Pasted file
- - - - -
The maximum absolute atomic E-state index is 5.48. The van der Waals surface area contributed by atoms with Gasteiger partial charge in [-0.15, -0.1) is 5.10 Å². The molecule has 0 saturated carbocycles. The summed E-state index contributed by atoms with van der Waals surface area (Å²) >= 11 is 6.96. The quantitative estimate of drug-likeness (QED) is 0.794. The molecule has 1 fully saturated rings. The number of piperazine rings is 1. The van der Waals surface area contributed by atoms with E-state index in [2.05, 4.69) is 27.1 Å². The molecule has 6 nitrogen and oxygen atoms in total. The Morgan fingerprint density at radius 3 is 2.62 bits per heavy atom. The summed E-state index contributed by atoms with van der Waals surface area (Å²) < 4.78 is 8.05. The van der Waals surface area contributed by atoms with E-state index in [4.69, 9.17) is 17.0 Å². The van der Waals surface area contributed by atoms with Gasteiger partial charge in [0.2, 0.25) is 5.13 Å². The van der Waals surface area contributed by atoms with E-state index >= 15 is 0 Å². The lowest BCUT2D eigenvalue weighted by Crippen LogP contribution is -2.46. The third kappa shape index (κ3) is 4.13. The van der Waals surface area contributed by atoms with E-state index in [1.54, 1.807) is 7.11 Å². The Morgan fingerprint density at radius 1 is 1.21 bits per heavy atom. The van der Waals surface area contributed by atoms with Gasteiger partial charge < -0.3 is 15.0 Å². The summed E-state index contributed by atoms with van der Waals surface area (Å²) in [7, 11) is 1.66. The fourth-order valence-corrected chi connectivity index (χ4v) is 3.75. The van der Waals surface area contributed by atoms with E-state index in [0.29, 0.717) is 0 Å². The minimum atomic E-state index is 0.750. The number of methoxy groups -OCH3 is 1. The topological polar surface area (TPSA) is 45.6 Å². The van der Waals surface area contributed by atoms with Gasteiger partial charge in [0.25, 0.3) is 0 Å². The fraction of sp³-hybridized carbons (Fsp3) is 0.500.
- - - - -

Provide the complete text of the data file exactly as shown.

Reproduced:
The maximum absolute atomic E-state index is 5.48. The van der Waals surface area contributed by atoms with Gasteiger partial charge in [-0.15, -0.1) is 5.10 Å². The molecule has 0 saturated carbocycles. The summed E-state index contributed by atoms with van der Waals surface area (Å²) >= 11 is 6.96. The quantitative estimate of drug-likeness (QED) is 0.794. The molecule has 1 fully saturated rings. The number of piperazine rings is 1. The van der Waals surface area contributed by atoms with E-state index in [2.05, 4.69) is 27.1 Å². The molecule has 6 nitrogen and oxygen atoms in total. The Morgan fingerprint density at radius 3 is 2.62 bits per heavy atom. The summed E-state index contributed by atoms with van der Waals surface area (Å²) < 4.78 is 8.05. The van der Waals surface area contributed by atoms with E-state index in [4.69, 9.17) is 17.0 Å². The van der Waals surface area contributed by atoms with Gasteiger partial charge in [0.2, 0.25) is 5.13 Å². The van der Waals surface area contributed by atoms with E-state index >= 15 is 0 Å². The lowest BCUT2D eigenvalue weighted by Crippen LogP contribution is -2.46. The third kappa shape index (κ3) is 4.13. The van der Waals surface area contributed by atoms with E-state index in [1.54, 1.807) is 7.11 Å². The Morgan fingerprint density at radius 1 is 1.21 bits per heavy atom. The van der Waals surface area contributed by atoms with Gasteiger partial charge < -0.3 is 15.0 Å². The summed E-state index contributed by atoms with van der Waals surface area (Å²) in [7, 11) is 1.66. The fourth-order valence-corrected chi connectivity index (χ4v) is 3.75. The van der Waals surface area contributed by atoms with E-state index in [0.29, 0.717) is 0 Å². The minimum atomic E-state index is 0.750. The number of methoxy groups -OCH3 is 1. The topological polar surface area (TPSA) is 45.6 Å². The van der Waals surface area contributed by atoms with Gasteiger partial charge in [0.25, 0.3) is 0 Å². The fraction of sp³-hybridized carbons (Fsp3) is 0.500.